Well, "Woman Are Stupid" advocate Charlotte Allen gave an online chat elucidating her little polemic (as well as waxing lyrical over the virtues of Hurricane Katrina and the Iraq War etc. etc. puke hurl) over at the Washington Post today, and we gave them the page view because the Washington Post not so long ago overlooked the fact that women are stupid for long enough to allow two women into the position whereby they won two separate Pulitzers the same year. Here is the highlight:
Anywhere: Hey, Charlotte. Nice tits. Sincerely, a guy.Who indeed?! Wait, maybe here's a clue! A tipster tells us a 1994 piece by Washington Post editor Gene Weingarten has seen a sudden surge in traffic. "This thesis will reluctantly examine the painful though inescapable scientific fact that women are stupider than men," it begins.
Charlotte Allen: Hey, Washington Post forum moderators: I thought obscene comments were supposed to be filtered out of this forum? How did this one get in?
We make no assertion here that brain mass relates directly to intelligence. As scientists, we must at all costs avoid the fallacy of post hoc ergo propter hoc. To argue that women are dumber because their brains are smaller would be no more intellectually valid than asserting that just because someone is 6 feet 7 inches tall he is more likely to be able to dunk a basketball than someone who is 5 feet 3.Um, yeah I smell an "inside job" here. And yeah, it's sad that the funnier article on women being stupid was written by a man, but I'm going to go out on a limb and call him a "brilliant outlier." XO, Gene.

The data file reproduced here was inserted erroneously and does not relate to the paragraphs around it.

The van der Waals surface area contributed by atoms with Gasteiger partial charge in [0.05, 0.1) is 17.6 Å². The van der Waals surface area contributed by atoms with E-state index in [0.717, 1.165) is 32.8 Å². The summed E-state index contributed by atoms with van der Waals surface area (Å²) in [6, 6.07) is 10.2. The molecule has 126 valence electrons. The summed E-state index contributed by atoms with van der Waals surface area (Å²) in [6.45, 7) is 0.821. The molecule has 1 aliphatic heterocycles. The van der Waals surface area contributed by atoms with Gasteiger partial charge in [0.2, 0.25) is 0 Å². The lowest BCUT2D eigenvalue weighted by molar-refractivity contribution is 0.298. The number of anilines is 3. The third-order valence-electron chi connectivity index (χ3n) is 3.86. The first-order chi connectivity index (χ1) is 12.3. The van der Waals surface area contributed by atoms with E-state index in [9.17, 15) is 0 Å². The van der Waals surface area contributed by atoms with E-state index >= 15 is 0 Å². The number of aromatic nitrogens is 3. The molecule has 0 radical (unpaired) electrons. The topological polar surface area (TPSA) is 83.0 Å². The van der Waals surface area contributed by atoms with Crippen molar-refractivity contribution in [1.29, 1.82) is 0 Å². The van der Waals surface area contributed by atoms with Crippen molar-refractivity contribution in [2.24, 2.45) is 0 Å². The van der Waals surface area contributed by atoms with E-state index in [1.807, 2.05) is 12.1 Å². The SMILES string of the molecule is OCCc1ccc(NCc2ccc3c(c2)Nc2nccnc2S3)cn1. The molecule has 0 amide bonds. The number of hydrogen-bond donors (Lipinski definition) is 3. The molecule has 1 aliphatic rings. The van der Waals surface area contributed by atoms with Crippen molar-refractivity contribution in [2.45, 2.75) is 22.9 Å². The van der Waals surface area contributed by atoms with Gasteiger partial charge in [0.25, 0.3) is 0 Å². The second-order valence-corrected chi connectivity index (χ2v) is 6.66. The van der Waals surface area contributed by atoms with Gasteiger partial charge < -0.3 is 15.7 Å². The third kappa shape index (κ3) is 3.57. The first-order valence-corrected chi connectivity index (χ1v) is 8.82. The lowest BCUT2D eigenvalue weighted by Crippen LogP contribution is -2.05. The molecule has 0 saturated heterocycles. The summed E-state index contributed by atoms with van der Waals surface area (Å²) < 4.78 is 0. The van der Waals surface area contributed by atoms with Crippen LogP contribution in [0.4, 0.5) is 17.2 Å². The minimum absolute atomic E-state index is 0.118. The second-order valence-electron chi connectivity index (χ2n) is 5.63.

So call this one a tossup.
3. Extremely Empirical Data
According to the Educational Testing Service in Princeton, N.J., women, on average, score nearly 50 points below men on the Scholastic Assessment Test, the national college entrance exam.
Some studies point out that once women are in college, their performance is equal to, or even superior to, men's performance. We accept that fact, and applaud it warmly, but we must recognize it for what it is. Unscientific.
Unlike an exam administered anonymously, graded by computer and field-tested over generations to eliminate bias of any sort, performance in school is perforce a manipulable measurement. It is a measure not of raw ability, or of intellectual capacity, but of a mishmash of qualities that include diligence, organization and diplomatic skills. It can be affected by factors as extraneous as one's consumption of fraternity beer, or one's skill at coquettishly elevating one's stockinged thigh in a manner calculated to be pleasing to the professorial eye..